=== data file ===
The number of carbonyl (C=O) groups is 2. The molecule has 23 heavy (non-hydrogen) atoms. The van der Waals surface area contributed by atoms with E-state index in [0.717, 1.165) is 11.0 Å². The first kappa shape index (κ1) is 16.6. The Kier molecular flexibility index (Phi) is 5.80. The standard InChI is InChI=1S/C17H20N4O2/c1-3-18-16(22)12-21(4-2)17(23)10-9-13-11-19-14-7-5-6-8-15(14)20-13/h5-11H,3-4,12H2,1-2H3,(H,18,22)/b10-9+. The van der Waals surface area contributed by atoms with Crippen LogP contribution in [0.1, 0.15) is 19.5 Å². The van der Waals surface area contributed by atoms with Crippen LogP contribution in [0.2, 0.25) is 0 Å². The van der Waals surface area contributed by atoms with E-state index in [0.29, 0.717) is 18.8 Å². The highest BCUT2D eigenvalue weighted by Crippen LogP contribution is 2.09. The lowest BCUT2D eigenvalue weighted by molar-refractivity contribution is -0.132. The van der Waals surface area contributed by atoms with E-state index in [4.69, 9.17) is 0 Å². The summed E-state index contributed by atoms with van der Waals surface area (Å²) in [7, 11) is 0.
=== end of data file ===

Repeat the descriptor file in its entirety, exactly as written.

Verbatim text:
The number of carbonyl (C=O) groups is 2. The molecule has 23 heavy (non-hydrogen) atoms. The van der Waals surface area contributed by atoms with E-state index in [0.717, 1.165) is 11.0 Å². The first kappa shape index (κ1) is 16.6. The Kier molecular flexibility index (Phi) is 5.80. The standard InChI is InChI=1S/C17H20N4O2/c1-3-18-16(22)12-21(4-2)17(23)10-9-13-11-19-14-7-5-6-8-15(14)20-13/h5-11H,3-4,12H2,1-2H3,(H,18,22)/b10-9+. The van der Waals surface area contributed by atoms with Crippen LogP contribution in [0.1, 0.15) is 19.5 Å². The van der Waals surface area contributed by atoms with Crippen LogP contribution in [0.2, 0.25) is 0 Å². The van der Waals surface area contributed by atoms with E-state index in [0.29, 0.717) is 18.8 Å². The highest BCUT2D eigenvalue weighted by Crippen LogP contribution is 2.09. The lowest BCUT2D eigenvalue weighted by molar-refractivity contribution is -0.132. The van der Waals surface area contributed by atoms with E-state index in [4.69, 9.17) is 0 Å². The summed E-state index contributed by atoms with van der Waals surface area (Å²) in [7, 11) is 0.